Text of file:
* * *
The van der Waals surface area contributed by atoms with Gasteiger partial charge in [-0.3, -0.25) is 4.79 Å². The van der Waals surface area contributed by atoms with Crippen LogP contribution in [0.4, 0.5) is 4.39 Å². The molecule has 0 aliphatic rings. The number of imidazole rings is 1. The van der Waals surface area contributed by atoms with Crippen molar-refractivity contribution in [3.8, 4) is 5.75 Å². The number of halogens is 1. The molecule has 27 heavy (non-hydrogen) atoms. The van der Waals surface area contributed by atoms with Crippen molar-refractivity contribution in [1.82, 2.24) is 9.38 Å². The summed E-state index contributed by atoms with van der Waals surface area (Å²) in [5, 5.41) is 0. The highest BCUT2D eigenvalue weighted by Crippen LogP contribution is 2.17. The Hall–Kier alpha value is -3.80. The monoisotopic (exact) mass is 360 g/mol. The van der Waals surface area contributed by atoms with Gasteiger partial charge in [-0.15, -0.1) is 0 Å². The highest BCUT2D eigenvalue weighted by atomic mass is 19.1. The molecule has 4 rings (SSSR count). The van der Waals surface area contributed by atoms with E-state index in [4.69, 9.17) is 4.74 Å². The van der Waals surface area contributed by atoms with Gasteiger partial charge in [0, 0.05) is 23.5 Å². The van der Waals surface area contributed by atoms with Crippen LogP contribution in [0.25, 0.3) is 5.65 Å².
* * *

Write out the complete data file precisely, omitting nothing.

The van der Waals surface area contributed by atoms with Gasteiger partial charge in [-0.3, -0.25) is 4.79 Å². The van der Waals surface area contributed by atoms with Crippen LogP contribution in [0.4, 0.5) is 4.39 Å². The molecule has 0 aliphatic rings. The number of imidazole rings is 1. The van der Waals surface area contributed by atoms with Crippen molar-refractivity contribution in [3.8, 4) is 5.75 Å². The number of halogens is 1. The molecule has 27 heavy (non-hydrogen) atoms. The van der Waals surface area contributed by atoms with Crippen molar-refractivity contribution in [1.82, 2.24) is 9.38 Å². The summed E-state index contributed by atoms with van der Waals surface area (Å²) in [5, 5.41) is 0. The highest BCUT2D eigenvalue weighted by Crippen LogP contribution is 2.17. The Hall–Kier alpha value is -3.80. The monoisotopic (exact) mass is 360 g/mol. The van der Waals surface area contributed by atoms with Gasteiger partial charge in [-0.15, -0.1) is 0 Å². The highest BCUT2D eigenvalue weighted by atomic mass is 19.1. The molecule has 4 rings (SSSR count). The van der Waals surface area contributed by atoms with E-state index in [4.69, 9.17) is 4.74 Å². The van der Waals surface area contributed by atoms with Gasteiger partial charge in [0, 0.05) is 23.5 Å². The van der Waals surface area contributed by atoms with Crippen LogP contribution in [0.25, 0.3) is 5.65 Å².